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The Funeral Industry

A good ole boy's club?

What’s a woman’s role in the funeral industry? From my view, nothing of any respect.

That probably sounds a little harsh, and granted, I am speaking from my own personal experiences (which are many and varied)—but from what I’ve witnessed, the funeral industry is one of the last bastions of ‘Good ole boy’ chauvinism.

It’s no secret that I’ve always wanted to be a funeral director, but for me, that’s simply not possible, so I’ve always sought to work in other venues of the funeral world—yes, even as a secretary—if it meant that I’d get to work in a funeral home.

Maybe, when I was younger, it was age that kept me from getting hired. Maybe the Good Ole Boys didn’t think such a young woman could handle the very nature of the job...you know, grieving, crying family members, having to help them pick out the coffin for their loved one, etc.

Now, that’s merely an assumption, but needless to say, my foray into working in, at least the atmosphere of my dream, never panned out. So I took office jobs and spent thirty years in corporate America...my dream always in the back of my mind.

But...I kept up with the funeral industry and noticed there was always a constant.

It remained male dominated.

At forty-nine years old, I just recently found a local crematorium owned by a woman. It appears (from viewing the website) that it’s a family owned business...husband and wife.

I’ve continuously looked for advancements in the funeral world, and I’ve seen...some.

In today’s modern and always-evolving world, there’s all sorts of eco-type burials, alternative burials and cremations, pet burials, and the manner of handling pet deaths has really advanced!

But remember the ‘constant’ I mentioned earlier? The constant and unchanged fact remains that...funeral directors, and in particular, funeral attendants, remain...men.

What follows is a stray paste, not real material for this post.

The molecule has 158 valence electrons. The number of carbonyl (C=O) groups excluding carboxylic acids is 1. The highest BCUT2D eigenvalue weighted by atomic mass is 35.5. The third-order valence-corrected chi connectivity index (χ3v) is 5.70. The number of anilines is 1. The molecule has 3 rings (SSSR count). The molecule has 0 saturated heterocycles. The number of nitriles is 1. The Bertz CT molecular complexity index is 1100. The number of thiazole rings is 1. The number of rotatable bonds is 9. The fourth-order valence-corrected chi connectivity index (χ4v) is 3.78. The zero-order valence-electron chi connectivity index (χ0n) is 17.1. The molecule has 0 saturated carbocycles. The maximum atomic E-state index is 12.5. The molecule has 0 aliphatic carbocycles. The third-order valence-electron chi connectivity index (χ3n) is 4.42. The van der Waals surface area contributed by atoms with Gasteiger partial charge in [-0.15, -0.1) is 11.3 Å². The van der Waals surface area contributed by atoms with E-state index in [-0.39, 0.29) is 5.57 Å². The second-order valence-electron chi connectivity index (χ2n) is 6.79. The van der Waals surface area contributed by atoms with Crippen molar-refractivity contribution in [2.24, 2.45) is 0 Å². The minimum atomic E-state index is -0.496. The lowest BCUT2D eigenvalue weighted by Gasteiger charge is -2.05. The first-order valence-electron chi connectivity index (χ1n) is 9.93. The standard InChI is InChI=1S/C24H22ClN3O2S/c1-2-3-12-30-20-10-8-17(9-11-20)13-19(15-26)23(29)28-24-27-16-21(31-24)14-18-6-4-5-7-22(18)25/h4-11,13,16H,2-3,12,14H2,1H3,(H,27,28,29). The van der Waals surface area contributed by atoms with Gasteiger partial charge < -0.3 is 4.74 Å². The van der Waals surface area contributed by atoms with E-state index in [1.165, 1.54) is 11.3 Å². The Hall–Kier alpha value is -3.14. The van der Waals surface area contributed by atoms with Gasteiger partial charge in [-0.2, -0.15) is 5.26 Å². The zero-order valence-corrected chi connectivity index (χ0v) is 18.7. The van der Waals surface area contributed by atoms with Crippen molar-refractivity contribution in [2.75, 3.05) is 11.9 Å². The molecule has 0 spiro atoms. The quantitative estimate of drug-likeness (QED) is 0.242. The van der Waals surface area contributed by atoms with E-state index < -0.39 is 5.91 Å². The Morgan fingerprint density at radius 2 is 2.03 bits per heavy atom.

I’ve applied for numerous jobs as a funeral attendant (which really appeals to me) and not even given the courtesy of a call back.

The most recent reminder I had, that women aren’t welcome in this last haven of testosterone, was when I found a job listed for a funeral attendant that was titled…”Retirees welcome.”

Well, having taken a few months off to care for my husband after his heart attack and pacemaker surgery, I considered myself retired.

If an older person can do the job, I’m still relatively young; why can’t I do this job? I can. So I eagerly applied.

Going on almost a month now (and no way to follow up...they made sure of that. There was a way to contact them to show your interest in the position, but no way to follow up after the initial contact, etc) I’ve heard...nothing.

I wonder if the ‘Andrea Dean Van Scoyoc’ that comes up in my emails had something to do with the lack of response? Can you blame me for thinking so, after the experiences I’ve had?

The sad thing is, I’ve experienced this male dominated lunk fest even within my own family.

When my maternal grandmother died, not a lot of people attended her funeral. She lived in a town of maybe thirty people. The only attendees at her service was immediate family...maybe ten people.

My mother’s family is small.

So, with such a small attendance, there were not enough pallbearers, so I volunteered.

All they needed was one more.

My mother told my uncle (her brother) that I could be a pallbearer. I spoke up myself...and somehow, another pallbearer was found.

A man...one of my mother's cousins (from what my mother said, my grandmother was always more of a mother to him than his own mother, really) who was so distraught he didn’t really want to do it (I was standing right there...I heard the entire conversation), but agreed.

God forbid they let a woman do it.

Same thing happened when my dad died. I wanted to be a pallbearer for him. Nope.

Second cousins I’d never met until my dad’s service got to be pallbearers...but not me.

Wake up, funeral industry. It’s not just a man’s world any longer, and women aren’t going back to the kitchen.

We’re here to stay, and at least as far as the funeral industry is concerned, we can do more than get your coffee for you.